Messages:
    108
    Likes Received:
    0
    Location:
    Central Ohio
    What temps have you slept at with just the relectix under you?
     
  22. 1066vik

    1066vik Guide

    Blog Posts:
    0
    Joined:
    Jan 17, 2012
    Messages:
    2,781
    Likes Received:
    20
    Location:
    NE Ks
    with just reflectix under the sleeping bag I've slept comfortable down into the teens.
     
  23. Aven

    Aven Banned Member Banned

    Blog Posts:
    0
    Joined:
    Sep 18, 2010
    Messages:
    5,435
    Likes Received:
    2
    When my brothers were in high school they had waterbeds. My middle brother unplugged his heater and tossed a comforter on top of the mattress. He would keep his window cracked into the dead of winter. They turned the heat off in his room and my mom put a towel in front of his door to keep the cold air out of the rest of the house. He slept like a baby. I'd check his pulse every once in a while just to make sure he wasn't one of the undead. My baby brother was the total opposite, couldn't sleep without the waterbed heater turned up to about 80.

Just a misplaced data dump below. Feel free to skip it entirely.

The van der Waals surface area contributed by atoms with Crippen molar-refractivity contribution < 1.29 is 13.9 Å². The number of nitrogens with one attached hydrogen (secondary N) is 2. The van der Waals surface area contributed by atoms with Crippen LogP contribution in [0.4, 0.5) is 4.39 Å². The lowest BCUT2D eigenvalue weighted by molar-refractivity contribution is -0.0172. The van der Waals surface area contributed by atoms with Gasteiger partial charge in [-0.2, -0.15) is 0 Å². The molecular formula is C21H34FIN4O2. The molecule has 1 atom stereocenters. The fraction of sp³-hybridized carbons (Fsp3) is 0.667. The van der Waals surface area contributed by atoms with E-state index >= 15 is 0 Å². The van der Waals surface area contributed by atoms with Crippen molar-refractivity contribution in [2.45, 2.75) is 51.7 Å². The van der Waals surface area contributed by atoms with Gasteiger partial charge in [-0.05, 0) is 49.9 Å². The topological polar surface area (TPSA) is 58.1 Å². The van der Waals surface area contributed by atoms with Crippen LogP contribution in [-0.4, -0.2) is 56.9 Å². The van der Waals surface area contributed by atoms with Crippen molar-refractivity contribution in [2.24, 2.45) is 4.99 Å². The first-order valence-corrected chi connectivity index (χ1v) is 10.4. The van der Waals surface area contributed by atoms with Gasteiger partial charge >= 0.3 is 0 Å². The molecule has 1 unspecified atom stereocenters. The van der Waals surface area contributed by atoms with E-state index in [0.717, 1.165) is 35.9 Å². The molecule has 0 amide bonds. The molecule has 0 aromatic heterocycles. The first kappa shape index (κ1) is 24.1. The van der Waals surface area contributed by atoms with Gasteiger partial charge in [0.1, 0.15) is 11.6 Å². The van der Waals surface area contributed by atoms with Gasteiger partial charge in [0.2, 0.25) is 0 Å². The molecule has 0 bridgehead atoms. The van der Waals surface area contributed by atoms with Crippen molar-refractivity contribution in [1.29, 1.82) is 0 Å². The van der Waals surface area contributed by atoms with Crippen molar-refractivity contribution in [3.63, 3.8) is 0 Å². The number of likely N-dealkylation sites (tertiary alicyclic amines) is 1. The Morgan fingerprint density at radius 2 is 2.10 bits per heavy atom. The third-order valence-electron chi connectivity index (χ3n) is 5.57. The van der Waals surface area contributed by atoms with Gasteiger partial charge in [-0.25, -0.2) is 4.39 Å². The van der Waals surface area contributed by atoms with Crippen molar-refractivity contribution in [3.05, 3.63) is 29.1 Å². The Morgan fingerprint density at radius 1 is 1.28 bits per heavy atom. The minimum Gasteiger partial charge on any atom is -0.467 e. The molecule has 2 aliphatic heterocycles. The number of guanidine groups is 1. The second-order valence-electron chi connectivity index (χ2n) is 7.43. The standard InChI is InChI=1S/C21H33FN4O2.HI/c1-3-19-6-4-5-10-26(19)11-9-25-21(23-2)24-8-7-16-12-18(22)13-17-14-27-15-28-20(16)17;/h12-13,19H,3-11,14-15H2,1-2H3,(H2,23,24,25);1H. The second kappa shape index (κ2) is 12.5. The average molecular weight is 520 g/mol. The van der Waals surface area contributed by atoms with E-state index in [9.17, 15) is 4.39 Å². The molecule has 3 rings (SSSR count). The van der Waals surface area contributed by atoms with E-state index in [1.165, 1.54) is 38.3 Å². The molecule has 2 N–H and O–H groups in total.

Everyone sleeps differently. What works for someone else might not work for you. The very thought of sleeping with just a torso underquilt during winter makes me shiver, but its more than adequate for others. Test your gear at home or somewhere that you can bail if you need to or augment your equipment.
     

Share This Page